For cell immunofluorescence staining, cells in 24-well plates were fixed in 4% paraformaldehyde for 10 min. After washing in PBS, holes were punched in cells by 0.25% (v/v) Triton for 10 min. After washing once again with PBS, cells were blocked with 5% goat serum (Beyotime, China) for 30 min at room temperature, followed by incubation with PE-conjunct anti-iNOS (1:500, Biolegend, San Diego, CA, USA) overnight at 4 °C. Cells were then counterstained with DAPI (1:1000, Boster, Wuhan, China) and examined using a fluorescence microscope (Olympus Corporation, Tokyo, Japan). Five randomly selected fields from each well were imaged (n = 3), and the number of iNOS-positive cells was calculated using Image-Pro Plus 6 software (Rockville, MD, USA).
In vitro UVB irradiation of human dermal fibroblasts
Human fibroblasts were cultured in 96-well (2000 cells/well) or 6-well plates (1 × 105 cells/well) in a culture medium, supplemented with or without different doses of EVs, at 37 °C for 24 h. After the supernatant was removed, cells were washed with PBS twice and covered by a thin layer of PBS. Then, cells were exposed to UVB light (Philip, 311 nm, 20 W/01, Germany) at a total dose of 100 mJ/cm2 as previously described . After irradiation, PBS was removed and replaced with culture medium for 24 or 72 h for further experiments.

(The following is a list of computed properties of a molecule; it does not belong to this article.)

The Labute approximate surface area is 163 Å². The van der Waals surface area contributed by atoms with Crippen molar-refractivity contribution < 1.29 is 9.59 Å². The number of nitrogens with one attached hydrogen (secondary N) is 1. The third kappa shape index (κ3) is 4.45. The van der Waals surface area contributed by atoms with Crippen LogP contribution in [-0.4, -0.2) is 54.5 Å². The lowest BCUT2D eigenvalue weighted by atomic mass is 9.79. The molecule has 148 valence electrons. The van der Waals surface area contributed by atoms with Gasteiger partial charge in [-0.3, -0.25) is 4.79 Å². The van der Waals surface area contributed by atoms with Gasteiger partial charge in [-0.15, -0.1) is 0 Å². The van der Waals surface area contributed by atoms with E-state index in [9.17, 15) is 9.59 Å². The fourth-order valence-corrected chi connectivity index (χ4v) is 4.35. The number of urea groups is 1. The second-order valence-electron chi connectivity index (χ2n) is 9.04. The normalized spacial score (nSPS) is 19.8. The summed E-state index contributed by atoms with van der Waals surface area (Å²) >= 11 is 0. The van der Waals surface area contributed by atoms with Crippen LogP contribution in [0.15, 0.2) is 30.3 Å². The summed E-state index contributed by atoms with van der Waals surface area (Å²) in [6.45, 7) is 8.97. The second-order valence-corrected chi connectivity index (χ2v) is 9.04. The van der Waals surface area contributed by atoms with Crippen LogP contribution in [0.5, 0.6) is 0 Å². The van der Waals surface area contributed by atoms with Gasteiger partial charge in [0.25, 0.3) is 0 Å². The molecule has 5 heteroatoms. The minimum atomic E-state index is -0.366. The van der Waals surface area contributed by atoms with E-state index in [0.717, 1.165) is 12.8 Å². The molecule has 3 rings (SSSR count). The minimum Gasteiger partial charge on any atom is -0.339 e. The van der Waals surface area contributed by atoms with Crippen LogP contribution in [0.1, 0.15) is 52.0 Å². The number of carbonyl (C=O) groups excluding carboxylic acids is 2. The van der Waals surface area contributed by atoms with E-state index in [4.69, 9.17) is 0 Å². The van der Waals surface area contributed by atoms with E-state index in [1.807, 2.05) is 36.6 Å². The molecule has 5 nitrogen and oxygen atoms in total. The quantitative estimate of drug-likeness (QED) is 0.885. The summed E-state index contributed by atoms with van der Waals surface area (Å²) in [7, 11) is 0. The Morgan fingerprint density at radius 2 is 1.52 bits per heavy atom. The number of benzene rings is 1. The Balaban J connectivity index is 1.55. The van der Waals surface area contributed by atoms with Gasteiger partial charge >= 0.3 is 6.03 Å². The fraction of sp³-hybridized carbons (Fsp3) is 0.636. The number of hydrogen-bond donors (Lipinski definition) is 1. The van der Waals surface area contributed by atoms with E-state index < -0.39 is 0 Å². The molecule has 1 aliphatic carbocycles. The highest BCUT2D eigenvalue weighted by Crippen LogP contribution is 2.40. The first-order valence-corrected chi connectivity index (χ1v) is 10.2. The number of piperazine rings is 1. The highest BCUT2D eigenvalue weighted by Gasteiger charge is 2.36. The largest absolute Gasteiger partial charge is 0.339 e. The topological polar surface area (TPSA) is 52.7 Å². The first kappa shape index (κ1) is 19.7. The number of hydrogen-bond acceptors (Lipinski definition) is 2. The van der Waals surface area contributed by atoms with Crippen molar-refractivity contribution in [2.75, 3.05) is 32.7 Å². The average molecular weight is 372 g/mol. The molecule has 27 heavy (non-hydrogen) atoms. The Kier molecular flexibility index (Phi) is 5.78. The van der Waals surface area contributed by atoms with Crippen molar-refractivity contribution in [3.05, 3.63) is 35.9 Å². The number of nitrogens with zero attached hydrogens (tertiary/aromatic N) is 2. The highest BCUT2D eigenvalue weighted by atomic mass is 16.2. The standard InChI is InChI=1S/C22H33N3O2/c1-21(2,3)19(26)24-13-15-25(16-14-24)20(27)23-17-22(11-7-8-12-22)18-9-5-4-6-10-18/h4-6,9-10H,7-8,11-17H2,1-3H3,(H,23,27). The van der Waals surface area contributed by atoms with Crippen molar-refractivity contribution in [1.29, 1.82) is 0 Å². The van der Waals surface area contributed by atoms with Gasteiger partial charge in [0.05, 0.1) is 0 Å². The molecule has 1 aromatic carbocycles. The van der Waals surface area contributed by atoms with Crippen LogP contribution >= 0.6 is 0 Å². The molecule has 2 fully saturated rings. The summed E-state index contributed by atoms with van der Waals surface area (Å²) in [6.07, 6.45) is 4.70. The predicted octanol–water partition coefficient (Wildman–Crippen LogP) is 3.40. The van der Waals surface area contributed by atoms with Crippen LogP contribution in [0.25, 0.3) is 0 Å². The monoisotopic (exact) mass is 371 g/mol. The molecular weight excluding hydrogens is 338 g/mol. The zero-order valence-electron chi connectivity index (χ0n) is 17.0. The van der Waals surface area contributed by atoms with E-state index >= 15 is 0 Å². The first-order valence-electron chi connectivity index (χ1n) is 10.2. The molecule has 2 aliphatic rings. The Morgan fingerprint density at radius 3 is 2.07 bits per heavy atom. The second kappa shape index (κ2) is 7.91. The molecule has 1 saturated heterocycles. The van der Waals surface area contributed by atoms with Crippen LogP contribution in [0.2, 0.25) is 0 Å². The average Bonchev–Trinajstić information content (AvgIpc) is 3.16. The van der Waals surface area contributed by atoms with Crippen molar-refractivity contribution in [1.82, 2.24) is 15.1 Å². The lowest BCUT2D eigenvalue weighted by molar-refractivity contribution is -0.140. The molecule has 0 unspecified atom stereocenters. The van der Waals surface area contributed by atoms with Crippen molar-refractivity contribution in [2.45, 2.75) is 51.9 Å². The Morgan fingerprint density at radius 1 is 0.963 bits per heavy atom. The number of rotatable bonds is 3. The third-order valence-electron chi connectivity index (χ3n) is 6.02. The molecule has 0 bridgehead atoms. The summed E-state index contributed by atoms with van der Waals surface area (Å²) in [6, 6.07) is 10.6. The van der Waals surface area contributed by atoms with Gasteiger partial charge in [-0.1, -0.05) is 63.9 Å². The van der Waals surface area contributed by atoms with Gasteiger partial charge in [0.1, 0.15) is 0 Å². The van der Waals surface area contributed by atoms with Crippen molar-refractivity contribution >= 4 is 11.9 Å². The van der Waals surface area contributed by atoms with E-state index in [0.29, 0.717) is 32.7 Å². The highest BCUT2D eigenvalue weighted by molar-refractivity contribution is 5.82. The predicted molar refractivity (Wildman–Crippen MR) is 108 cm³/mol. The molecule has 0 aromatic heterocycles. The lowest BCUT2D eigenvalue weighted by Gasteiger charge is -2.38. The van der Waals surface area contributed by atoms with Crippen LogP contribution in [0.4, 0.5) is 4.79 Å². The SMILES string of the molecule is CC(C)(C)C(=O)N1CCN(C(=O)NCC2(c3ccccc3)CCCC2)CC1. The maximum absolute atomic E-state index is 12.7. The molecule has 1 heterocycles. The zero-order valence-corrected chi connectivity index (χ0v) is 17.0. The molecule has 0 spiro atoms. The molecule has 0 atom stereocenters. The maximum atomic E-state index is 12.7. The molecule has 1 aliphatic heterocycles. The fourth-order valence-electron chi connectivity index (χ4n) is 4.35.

Cell activity assays
Cell activity was measured with a Cell Counting Kit-8 (CCK8, Dojindo Laboratories, Kumamoto, Japan) at 72 h after UVB irradiation according to the manufacturer’s instructions. After incubation with the CCK-8 kit for 2 h, the absorbance value was measured with a microplate reader (Thermo Electron Corporation, USA) at a wavelength of 450 nm. Results are expressed as follows:
The EV concentrations of the following experiments were determined by cell activity assays with and without UVB irradiation.
Cell β-galactosidase (SA-β-Gal) staining
Cell SA-β-Gal staining was performed using a senescence β-galactosidase staining kit (C0602, Beyotime, China) at 72 h after UVB irradiation according to the manufacturer’s instructions. SA-β-Gal-positive cells were imaged with an inverted microscope (Carl Zeiss, Oberkochen, Germany) and counted using Image-Pro Plus 6.0 software (Rockville, MD, USA). Five randomly selected fields from each sample (n = 3 samples/group) were selected to determine the rate of cell aging:
In vitro polarization induction of raw 264.7 macrophages and treatment